Mrs Ramsay’s views on marriage in To the Lighthouse

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To the Lighthouse is a notable literary work by Virginia Woolf. A complete discussion of this literary work is given, which will help you enhance your literary skills and prepare for the exam. Read the main text, key info, Summary, Themes, Characters, Literary Devices, Quotations, Notes, to various questions of To the Lighthouse.


What are Mrs. Ramsay’s views on marriage?

In Virginia Woolf‘s (1882-1941) novel “To the Lighthouse,” published in 1927, Mrs. Ramsay is depicted as a complex and multi-dimensional character. Her views on marriage classify the traditional, domestic life of her time. It emphasises the importance of family, companionship, and the roles of wife and mother.

Source of Stability and Security: Mrs Ramsay views marriage as a central institution in the novel. It provides stability and security in an uncertain world. She believes in maintaining harmonious relationships and preserving the family unit. This perspective is evident when she shares her thoughts about her husband’s philosophical work, “The Lighthouse,” and its impact on their lives. Mrs. Ramsay suggests that marriage represents the stable Lighthouse. It brings clarity and purpose to life’s uncertainties. She finds comfort in the familiar roles.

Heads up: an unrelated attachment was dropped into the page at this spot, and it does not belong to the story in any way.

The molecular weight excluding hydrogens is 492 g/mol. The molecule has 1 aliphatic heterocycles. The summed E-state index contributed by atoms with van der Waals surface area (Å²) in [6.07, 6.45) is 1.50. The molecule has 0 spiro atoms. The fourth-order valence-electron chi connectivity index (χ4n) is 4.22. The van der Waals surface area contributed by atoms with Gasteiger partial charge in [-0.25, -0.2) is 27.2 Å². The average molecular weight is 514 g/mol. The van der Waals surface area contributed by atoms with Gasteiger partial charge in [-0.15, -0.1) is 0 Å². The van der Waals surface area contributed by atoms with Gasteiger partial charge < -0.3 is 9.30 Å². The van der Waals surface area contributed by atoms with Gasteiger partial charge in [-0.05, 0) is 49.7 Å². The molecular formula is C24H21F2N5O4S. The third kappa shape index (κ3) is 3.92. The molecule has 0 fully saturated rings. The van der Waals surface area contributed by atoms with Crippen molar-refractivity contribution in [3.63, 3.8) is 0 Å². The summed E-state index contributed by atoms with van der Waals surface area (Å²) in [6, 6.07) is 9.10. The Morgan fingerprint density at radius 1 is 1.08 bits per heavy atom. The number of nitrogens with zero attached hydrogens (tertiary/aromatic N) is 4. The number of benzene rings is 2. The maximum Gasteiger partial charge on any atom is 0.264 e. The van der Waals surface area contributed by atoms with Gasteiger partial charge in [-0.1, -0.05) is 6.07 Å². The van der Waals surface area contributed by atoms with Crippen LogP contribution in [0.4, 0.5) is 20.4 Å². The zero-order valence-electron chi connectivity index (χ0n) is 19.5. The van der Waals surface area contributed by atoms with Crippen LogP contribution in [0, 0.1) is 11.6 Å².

Experience of Suffocation: However, Mrs. Ramsay also experiences a sense of suffocation and unfulfilled desires within the restrictions of marriage and motherhood. She struggles with her hidden longing for individual expression and autonomy. Woolf beautifully portrays Mrs. Ramsay’s inner struggle,

“Oh, but she wished, looking at the Lighthouse, its beam could reach her. It touched the heart; it did not merely brush the consciousness.”

Mrs. Ramsay desires for the Lighthouse’s beam to touch her heart. It symbolizes her desire for emotional connection and a sense of self-realization outside of family roles.

In short, Mrs. Ramsay’s views on marriage are ambivalent (having mixed feelings or contradictory ideas). She values stability and security in familial life. Her character acts as a representation of the internal conflicts in women’s lives in contemporary society.